UNITED NATIONS: UN Office of the High Commissioner for Human Rights on Tuesday expressed serious concern over continued human rights violations in the Indian Occupied Jammu and Kashmir.
A statement issued in Geneva by spokesperson of the OHCHR Rupert Colville urges the Indian authorities to unlock the situation and fully restore the rights that were currently being denied.
The statement said 12 weeks ago, on August 5, the government of India revoked constitutional provisions granting partial autonomy to the state of Jammu and Kashmir and announced the creation of two separate federally-administered Union Territories, which will come into effect this Thursday. At the same time, very restrictive measures were imposed. Although some of these measures have been relaxed, their impact on human rights continues to be widely felt.
The undeclared curfew imposed by the authorities in the region is reportedly still in place in large parts of the Kashmir Valley, preventing the free movement of people, as well as hampering their ability to exercise their right to peaceful assembly, and restricting their rights to health, education and freedom of religion and belief.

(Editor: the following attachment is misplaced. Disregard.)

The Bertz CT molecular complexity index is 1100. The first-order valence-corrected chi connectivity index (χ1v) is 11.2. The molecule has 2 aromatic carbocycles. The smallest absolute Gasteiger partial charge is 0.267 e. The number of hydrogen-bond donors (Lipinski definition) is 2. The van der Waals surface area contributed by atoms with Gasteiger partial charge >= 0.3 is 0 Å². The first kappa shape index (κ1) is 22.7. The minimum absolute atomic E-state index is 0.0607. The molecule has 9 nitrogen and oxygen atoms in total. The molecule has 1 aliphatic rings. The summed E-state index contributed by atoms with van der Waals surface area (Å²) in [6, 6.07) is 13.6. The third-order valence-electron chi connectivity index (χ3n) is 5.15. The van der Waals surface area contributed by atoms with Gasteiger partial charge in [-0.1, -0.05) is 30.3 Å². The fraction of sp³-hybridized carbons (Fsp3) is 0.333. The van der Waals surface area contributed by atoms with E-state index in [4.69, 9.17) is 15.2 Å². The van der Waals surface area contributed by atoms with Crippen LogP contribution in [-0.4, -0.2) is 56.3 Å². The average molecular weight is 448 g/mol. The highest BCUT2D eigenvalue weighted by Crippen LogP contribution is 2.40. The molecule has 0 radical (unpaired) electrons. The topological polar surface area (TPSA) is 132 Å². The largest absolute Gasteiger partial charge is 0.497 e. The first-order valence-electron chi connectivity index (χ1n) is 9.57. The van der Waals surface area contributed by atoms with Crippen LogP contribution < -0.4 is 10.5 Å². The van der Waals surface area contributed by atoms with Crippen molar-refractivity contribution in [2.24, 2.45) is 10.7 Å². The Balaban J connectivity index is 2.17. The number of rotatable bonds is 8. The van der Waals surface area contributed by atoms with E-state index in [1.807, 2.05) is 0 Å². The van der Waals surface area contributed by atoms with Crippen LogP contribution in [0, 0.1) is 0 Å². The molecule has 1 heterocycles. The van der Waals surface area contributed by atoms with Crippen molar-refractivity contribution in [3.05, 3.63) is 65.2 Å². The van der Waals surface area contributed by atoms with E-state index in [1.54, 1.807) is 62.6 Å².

There have been several allegations of excessive use of force including the use of pellet-firing shotguns, tear gas and rubber bullets by security forces during sporadic protests, with unconfirmed reports of at least six civilian killings and scores of serious injuries in separate incidents since 5 August.
The statement mentions reports of armed groups operating in Occupied Kashmir threatening residents trying to carry out their normal business or attend school, as well as several allegations of violence against people who have not complied with the armed groups’ demands. At least another six people have been killed and over a dozen injured in alleged attacks by armed group members since 5 August.
The statement says hundreds of political and civil society leaders, including three former Chief Ministers of Jammu and Kashmir, have been detained on a preventative basis. Most senior leaders, especially those from the Kashmir Valley, remain in detention.
It says the OHCHR has also received a number of allegations of torture and ill-treatment of people held in detention. These must be independently and impartially investigated.
The statement adds that all internet services remain blocked in the Kashmir Valley. Media outlets continue to face undue restrictions, with at least four local journalists allegedly arrested in the past three months.
It says the Supreme Court of India has been slow to deal with petitions concerning habeas corpus, freedom of movement and media restrictions.
Meanwhile, major political decisions about the future status of Jammu and Kashmir have been taken without the consent, deliberation or active and informed participation of the affected population. Their leaders are detained, their capacity to be informed has been badly restricted, and their right to freedom of expression and to political participation has been undermined.